Educational researchers tend to talk mostly among themselves and fail to influence policy, it was claimed at their annual meeting in Scotland last week.
The private sector has far more sway over the thinking of those in power, argued Becky Francis, education director at the RSA (Royal Society for the Encouragement of Arts, Manufactures and Commerce), with researchers not nearly as good at getting their ideas into the open.
But others at the Scottish Educational Research Association's annual conference warned that researchers needed to keep their distance from policy-makers.
Ms Francis, visiting professor at King's College, London, observed in a keynote lecture entitled "Increasing Impact", that bodies such as philanthropic organisations (backed by multinational corporations), think tanks and the voluntary sector were experts at getting their ideas heard.
Their agendas were clear to see in a skim through political parties' manifestos, but the same could not be said of educational research.
"Sometimes it feels, as academics, that we are talking to ourselves," she said. "How much are we influencing politics and journalists? The answer is `rather little'."
Walter Humes, visiting professor at Stirling University, conceded that too many researchers were "naive" and needed a better understanding of the policy process. But he told delegates they should be wary of ceding control of their work.
"In a healthy democracy, there has to be a certain tension between different agencies," he said. "If they're signed up to the same agenda, then that's fundamentally undemocratic."
Policy-makers wanted research that offered unqualified, easy-to- understand, good news, Professor Humes suggested. This was at odds with the inherently open-ended and complex nature of research.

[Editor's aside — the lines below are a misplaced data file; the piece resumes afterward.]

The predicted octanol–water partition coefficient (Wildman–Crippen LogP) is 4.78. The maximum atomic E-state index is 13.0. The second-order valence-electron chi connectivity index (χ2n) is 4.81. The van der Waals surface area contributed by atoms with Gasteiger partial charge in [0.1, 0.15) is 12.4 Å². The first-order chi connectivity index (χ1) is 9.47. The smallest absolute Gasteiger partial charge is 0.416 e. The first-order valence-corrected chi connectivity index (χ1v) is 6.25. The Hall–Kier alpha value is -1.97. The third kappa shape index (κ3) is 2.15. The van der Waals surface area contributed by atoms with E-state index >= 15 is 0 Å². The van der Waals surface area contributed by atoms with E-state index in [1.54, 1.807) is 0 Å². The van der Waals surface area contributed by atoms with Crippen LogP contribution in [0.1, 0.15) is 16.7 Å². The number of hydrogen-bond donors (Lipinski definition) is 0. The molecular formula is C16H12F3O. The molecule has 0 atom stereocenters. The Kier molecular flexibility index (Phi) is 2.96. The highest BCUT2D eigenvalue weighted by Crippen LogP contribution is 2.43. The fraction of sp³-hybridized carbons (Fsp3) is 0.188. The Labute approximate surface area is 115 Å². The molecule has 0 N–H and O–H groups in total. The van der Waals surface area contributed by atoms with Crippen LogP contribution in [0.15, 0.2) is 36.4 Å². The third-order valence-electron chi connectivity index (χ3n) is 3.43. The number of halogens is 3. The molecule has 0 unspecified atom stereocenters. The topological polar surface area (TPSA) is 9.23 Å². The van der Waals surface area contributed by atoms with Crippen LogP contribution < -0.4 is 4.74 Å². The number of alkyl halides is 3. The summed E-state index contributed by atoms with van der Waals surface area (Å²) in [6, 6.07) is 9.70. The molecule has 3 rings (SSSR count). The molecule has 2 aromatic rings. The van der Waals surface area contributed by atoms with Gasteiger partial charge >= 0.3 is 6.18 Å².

A "corporate culture" in universities was one of several factors threatening academic freedom. There were questions over who had control over certain pieces of research and whether findings could be trusted if researchers were not working independently of outside interests.
Some former academics had become "academic bureaucrats", or even "professional liars", Professor Humes claimed.
Graham Donaldson, former senior chief inspector of education, identified a divide between educational researchers and the classroom.
"The teaching profession is unsure about its own theoretical underpinning," he said. It had a "genuinely academic base", yet much work had to be done to "demystify research" among classroom practitioners.
There was a "lot of snake oil that masquerades as research", added Mr Donaldson, whose much-anticipated review of initial teacher education is due to be published early next year.
Pamela Munn, emeritus professor at Edinburgh University, highlighted the dangers of making exaggerated claims for a piece of research.
All researchers wanted their work to have an impact, she said, but that became dangerous where findings were based on "duff research", such as the discredited study on the measles, mumps and rubella vaccine by Andrew Wakefield, which persuaded many parents not to vaccinate their children.
She advised educational researchers to be wary of making generalised claims on the basis of small-scale studies.
Like Professor Humes, she had concerns about the prospect of policy and research getting too close to each other, having questioned how much influence researchers could expect to have over those in power politically.
"No matter how good the evidence, if it doesn't meet the prevailing ideology, it's not going to have an impact," Professor Munn said.